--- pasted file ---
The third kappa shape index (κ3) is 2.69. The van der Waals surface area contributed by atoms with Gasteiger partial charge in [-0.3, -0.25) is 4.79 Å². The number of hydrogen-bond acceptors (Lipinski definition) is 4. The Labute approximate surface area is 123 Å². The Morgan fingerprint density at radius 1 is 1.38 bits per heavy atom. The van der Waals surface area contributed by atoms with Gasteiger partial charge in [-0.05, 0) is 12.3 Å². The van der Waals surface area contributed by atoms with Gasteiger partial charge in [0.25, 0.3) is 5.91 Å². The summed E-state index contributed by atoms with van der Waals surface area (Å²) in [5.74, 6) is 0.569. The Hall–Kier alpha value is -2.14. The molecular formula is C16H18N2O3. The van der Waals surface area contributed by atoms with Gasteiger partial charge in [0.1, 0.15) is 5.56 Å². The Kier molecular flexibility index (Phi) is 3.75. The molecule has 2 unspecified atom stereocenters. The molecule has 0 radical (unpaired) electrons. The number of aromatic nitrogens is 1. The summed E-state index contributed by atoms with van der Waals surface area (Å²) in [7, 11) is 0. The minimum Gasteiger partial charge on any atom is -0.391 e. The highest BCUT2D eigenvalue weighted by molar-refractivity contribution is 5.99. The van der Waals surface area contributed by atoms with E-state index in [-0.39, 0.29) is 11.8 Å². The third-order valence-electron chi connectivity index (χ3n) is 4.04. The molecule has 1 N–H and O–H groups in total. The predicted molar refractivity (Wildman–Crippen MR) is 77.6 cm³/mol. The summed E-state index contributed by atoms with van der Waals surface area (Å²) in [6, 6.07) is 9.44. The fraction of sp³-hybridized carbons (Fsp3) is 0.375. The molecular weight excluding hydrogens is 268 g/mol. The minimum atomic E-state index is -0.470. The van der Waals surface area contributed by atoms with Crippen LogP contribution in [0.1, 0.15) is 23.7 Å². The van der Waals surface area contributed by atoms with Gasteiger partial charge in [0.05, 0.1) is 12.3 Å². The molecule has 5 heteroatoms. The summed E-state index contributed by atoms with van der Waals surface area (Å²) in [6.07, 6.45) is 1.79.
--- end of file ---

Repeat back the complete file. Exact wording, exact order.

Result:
The third kappa shape index (κ3) is 2.69. The van der Waals surface area contributed by atoms with Gasteiger partial charge in [-0.3, -0.25) is 4.79 Å². The number of hydrogen-bond acceptors (Lipinski definition) is 4. The Labute approximate surface area is 123 Å². The Morgan fingerprint density at radius 1 is 1.38 bits per heavy atom. The van der Waals surface area contributed by atoms with Gasteiger partial charge in [-0.05, 0) is 12.3 Å². The van der Waals surface area contributed by atoms with Gasteiger partial charge in [0.25, 0.3) is 5.91 Å². The summed E-state index contributed by atoms with van der Waals surface area (Å²) in [5.74, 6) is 0.569. The Hall–Kier alpha value is -2.14. The molecular formula is C16H18N2O3. The van der Waals surface area contributed by atoms with Gasteiger partial charge in [0.1, 0.15) is 5.56 Å². The Kier molecular flexibility index (Phi) is 3.75. The molecule has 2 unspecified atom stereocenters. The molecule has 0 radical (unpaired) electrons. The number of aromatic nitrogens is 1. The summed E-state index contributed by atoms with van der Waals surface area (Å²) in [7, 11) is 0. The minimum Gasteiger partial charge on any atom is -0.391 e. The highest BCUT2D eigenvalue weighted by molar-refractivity contribution is 5.99. The van der Waals surface area contributed by atoms with E-state index in [-0.39, 0.29) is 11.8 Å². The third-order valence-electron chi connectivity index (χ3n) is 4.04. The molecule has 1 N–H and O–H groups in total. The predicted molar refractivity (Wildman–Crippen MR) is 77.6 cm³/mol. The summed E-state index contributed by atoms with van der Waals surface area (Å²) in [6, 6.07) is 9.44. The fraction of sp³-hybridized carbons (Fsp3) is 0.375. The molecular weight excluding hydrogens is 268 g/mol. The minimum atomic E-state index is -0.470. The van der Waals surface area contributed by atoms with Crippen LogP contribution in [0.1, 0.15) is 23.7 Å². The van der Waals surface area contributed by atoms with Gasteiger partial charge in [0.05, 0.1) is 12.3 Å². The molecule has 5 heteroatoms. The summed E-state index contributed by atoms with van der Waals surface area (Å²) in [6.07, 6.45) is 1.79.